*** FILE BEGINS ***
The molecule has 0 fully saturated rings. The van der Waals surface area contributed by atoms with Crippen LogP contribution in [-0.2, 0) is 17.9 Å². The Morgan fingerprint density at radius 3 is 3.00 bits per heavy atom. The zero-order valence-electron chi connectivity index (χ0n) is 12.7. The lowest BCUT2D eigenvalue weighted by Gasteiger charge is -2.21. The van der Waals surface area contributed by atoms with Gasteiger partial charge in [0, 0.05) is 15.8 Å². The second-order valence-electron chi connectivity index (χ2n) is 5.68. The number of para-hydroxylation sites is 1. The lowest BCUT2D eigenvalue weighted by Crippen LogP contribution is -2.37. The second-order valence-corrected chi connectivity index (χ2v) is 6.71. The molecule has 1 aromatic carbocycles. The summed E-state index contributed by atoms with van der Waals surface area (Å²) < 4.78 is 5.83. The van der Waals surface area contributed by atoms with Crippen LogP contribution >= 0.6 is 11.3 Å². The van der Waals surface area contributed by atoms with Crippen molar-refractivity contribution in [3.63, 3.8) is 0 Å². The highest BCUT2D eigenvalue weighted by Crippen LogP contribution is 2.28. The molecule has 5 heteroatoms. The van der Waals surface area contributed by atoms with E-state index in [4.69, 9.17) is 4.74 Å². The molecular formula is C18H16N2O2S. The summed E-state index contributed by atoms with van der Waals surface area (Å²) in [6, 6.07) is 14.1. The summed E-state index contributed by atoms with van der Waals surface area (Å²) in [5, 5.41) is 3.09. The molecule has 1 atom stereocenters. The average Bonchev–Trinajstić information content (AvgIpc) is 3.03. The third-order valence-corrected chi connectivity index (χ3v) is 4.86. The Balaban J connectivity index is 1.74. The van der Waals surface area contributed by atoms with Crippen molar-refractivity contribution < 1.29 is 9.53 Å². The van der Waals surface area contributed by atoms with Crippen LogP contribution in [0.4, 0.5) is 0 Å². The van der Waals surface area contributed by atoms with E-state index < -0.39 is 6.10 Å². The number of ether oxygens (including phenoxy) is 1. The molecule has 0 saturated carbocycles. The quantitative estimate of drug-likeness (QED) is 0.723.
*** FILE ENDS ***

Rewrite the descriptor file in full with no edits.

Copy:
The molecule has 0 fully saturated rings. The van der Waals surface area contributed by atoms with Crippen LogP contribution in [-0.2, 0) is 17.9 Å². The Morgan fingerprint density at radius 3 is 3.00 bits per heavy atom. The zero-order valence-electron chi connectivity index (χ0n) is 12.7. The lowest BCUT2D eigenvalue weighted by Gasteiger charge is -2.21. The van der Waals surface area contributed by atoms with Gasteiger partial charge in [0, 0.05) is 15.8 Å². The second-order valence-electron chi connectivity index (χ2n) is 5.68. The number of para-hydroxylation sites is 1. The lowest BCUT2D eigenvalue weighted by Crippen LogP contribution is -2.37. The second-order valence-corrected chi connectivity index (χ2v) is 6.71. The molecule has 1 aromatic carbocycles. The summed E-state index contributed by atoms with van der Waals surface area (Å²) < 4.78 is 5.83. The van der Waals surface area contributed by atoms with Crippen LogP contribution >= 0.6 is 11.3 Å². The van der Waals surface area contributed by atoms with Crippen molar-refractivity contribution in [3.63, 3.8) is 0 Å². The highest BCUT2D eigenvalue weighted by Crippen LogP contribution is 2.28. The molecule has 5 heteroatoms. The van der Waals surface area contributed by atoms with E-state index in [4.69, 9.17) is 4.74 Å². The molecular formula is C18H16N2O2S. The summed E-state index contributed by atoms with van der Waals surface area (Å²) in [6, 6.07) is 14.1. The summed E-state index contributed by atoms with van der Waals surface area (Å²) in [5, 5.41) is 3.09. The molecule has 1 atom stereocenters. The average Bonchev–Trinajstić information content (AvgIpc) is 3.03. The third-order valence-corrected chi connectivity index (χ3v) is 4.86. The Balaban J connectivity index is 1.74. The van der Waals surface area contributed by atoms with Crippen molar-refractivity contribution < 1.29 is 9.53 Å². The van der Waals surface area contributed by atoms with Crippen LogP contribution in [0.4, 0.5) is 0 Å². The van der Waals surface area contributed by atoms with E-state index < -0.39 is 6.10 Å². The number of ether oxygens (including phenoxy) is 1. The molecule has 0 saturated carbocycles. The quantitative estimate of drug-likeness (QED) is 0.723.